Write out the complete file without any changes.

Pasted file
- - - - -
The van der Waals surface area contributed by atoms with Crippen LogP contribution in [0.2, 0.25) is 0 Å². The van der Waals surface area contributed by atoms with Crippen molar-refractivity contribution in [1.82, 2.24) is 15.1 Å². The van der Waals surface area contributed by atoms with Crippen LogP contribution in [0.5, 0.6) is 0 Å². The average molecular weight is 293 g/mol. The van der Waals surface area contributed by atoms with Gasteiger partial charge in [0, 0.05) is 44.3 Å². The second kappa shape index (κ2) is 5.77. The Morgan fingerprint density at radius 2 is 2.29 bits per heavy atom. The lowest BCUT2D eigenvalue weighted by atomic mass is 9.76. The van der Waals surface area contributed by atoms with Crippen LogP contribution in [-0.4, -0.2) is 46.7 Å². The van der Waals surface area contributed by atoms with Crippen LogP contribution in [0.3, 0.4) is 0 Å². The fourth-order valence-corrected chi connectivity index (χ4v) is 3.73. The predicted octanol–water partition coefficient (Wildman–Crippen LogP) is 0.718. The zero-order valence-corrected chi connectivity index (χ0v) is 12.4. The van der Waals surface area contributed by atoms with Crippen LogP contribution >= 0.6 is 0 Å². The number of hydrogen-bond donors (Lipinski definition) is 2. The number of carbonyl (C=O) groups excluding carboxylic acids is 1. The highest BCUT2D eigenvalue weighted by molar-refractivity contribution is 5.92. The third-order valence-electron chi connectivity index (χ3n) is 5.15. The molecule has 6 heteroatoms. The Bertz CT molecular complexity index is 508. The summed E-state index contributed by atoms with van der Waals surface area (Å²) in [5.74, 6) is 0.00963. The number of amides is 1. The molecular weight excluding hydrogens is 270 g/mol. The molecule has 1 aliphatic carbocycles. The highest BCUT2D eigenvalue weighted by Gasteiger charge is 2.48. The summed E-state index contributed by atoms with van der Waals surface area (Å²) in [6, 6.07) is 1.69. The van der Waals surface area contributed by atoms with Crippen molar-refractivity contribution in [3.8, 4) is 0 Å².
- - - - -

The van der Waals surface area contributed by atoms with Crippen LogP contribution in [0.2, 0.25) is 0 Å². The van der Waals surface area contributed by atoms with Crippen molar-refractivity contribution in [1.82, 2.24) is 15.1 Å². The van der Waals surface area contributed by atoms with Crippen LogP contribution in [0.5, 0.6) is 0 Å². The average molecular weight is 293 g/mol. The van der Waals surface area contributed by atoms with Gasteiger partial charge in [0, 0.05) is 44.3 Å². The second kappa shape index (κ2) is 5.77. The Morgan fingerprint density at radius 2 is 2.29 bits per heavy atom. The lowest BCUT2D eigenvalue weighted by atomic mass is 9.76. The van der Waals surface area contributed by atoms with Crippen LogP contribution in [-0.4, -0.2) is 46.7 Å². The van der Waals surface area contributed by atoms with Crippen LogP contribution in [0.3, 0.4) is 0 Å². The fourth-order valence-corrected chi connectivity index (χ4v) is 3.73. The predicted octanol–water partition coefficient (Wildman–Crippen LogP) is 0.718. The zero-order valence-corrected chi connectivity index (χ0v) is 12.4. The van der Waals surface area contributed by atoms with Crippen LogP contribution >= 0.6 is 0 Å². The number of hydrogen-bond donors (Lipinski definition) is 2. The number of carbonyl (C=O) groups excluding carboxylic acids is 1. The highest BCUT2D eigenvalue weighted by molar-refractivity contribution is 5.92. The third-order valence-electron chi connectivity index (χ3n) is 5.15. The molecule has 6 heteroatoms. The Bertz CT molecular complexity index is 508. The summed E-state index contributed by atoms with van der Waals surface area (Å²) in [5.74, 6) is 0.00963. The number of amides is 1. The molecular weight excluding hydrogens is 270 g/mol. The molecule has 1 aliphatic carbocycles. The highest BCUT2D eigenvalue weighted by Gasteiger charge is 2.48. The summed E-state index contributed by atoms with van der Waals surface area (Å²) in [6, 6.07) is 1.69. The van der Waals surface area contributed by atoms with Crippen molar-refractivity contribution in [3.8, 4) is 0 Å².